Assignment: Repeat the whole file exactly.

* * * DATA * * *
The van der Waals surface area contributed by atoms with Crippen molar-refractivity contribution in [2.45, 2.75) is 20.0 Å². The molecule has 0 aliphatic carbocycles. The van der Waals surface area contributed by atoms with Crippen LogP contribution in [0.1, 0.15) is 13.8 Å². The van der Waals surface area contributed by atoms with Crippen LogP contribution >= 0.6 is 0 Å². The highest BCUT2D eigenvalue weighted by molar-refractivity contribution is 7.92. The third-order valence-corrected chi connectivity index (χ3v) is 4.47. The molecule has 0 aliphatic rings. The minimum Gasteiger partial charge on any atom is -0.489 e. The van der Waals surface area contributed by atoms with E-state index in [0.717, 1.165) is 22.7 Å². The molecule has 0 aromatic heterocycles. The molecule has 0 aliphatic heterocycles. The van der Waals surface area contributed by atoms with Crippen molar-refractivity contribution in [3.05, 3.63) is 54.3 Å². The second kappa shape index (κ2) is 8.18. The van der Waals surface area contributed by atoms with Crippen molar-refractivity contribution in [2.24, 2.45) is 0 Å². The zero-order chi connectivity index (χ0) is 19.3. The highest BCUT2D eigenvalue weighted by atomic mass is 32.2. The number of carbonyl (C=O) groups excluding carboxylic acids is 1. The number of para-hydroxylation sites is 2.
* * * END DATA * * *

The van der Waals surface area contributed by atoms with Crippen molar-refractivity contribution in [2.45, 2.75) is 20.0 Å². The molecule has 0 aliphatic carbocycles. The van der Waals surface area contributed by atoms with Crippen LogP contribution in [0.1, 0.15) is 13.8 Å². The van der Waals surface area contributed by atoms with Crippen LogP contribution >= 0.6 is 0 Å². The highest BCUT2D eigenvalue weighted by molar-refractivity contribution is 7.92. The third-order valence-corrected chi connectivity index (χ3v) is 4.47. The molecule has 0 aliphatic rings. The minimum Gasteiger partial charge on any atom is -0.489 e. The van der Waals surface area contributed by atoms with E-state index in [0.717, 1.165) is 22.7 Å². The molecule has 0 aromatic heterocycles. The molecule has 0 aliphatic heterocycles. The van der Waals surface area contributed by atoms with Crippen molar-refractivity contribution in [3.05, 3.63) is 54.3 Å². The second kappa shape index (κ2) is 8.18. The van der Waals surface area contributed by atoms with Crippen molar-refractivity contribution in [2.24, 2.45) is 0 Å². The zero-order chi connectivity index (χ0) is 19.3. The highest BCUT2D eigenvalue weighted by atomic mass is 32.2. The number of carbonyl (C=O) groups excluding carboxylic acids is 1. The number of para-hydroxylation sites is 2.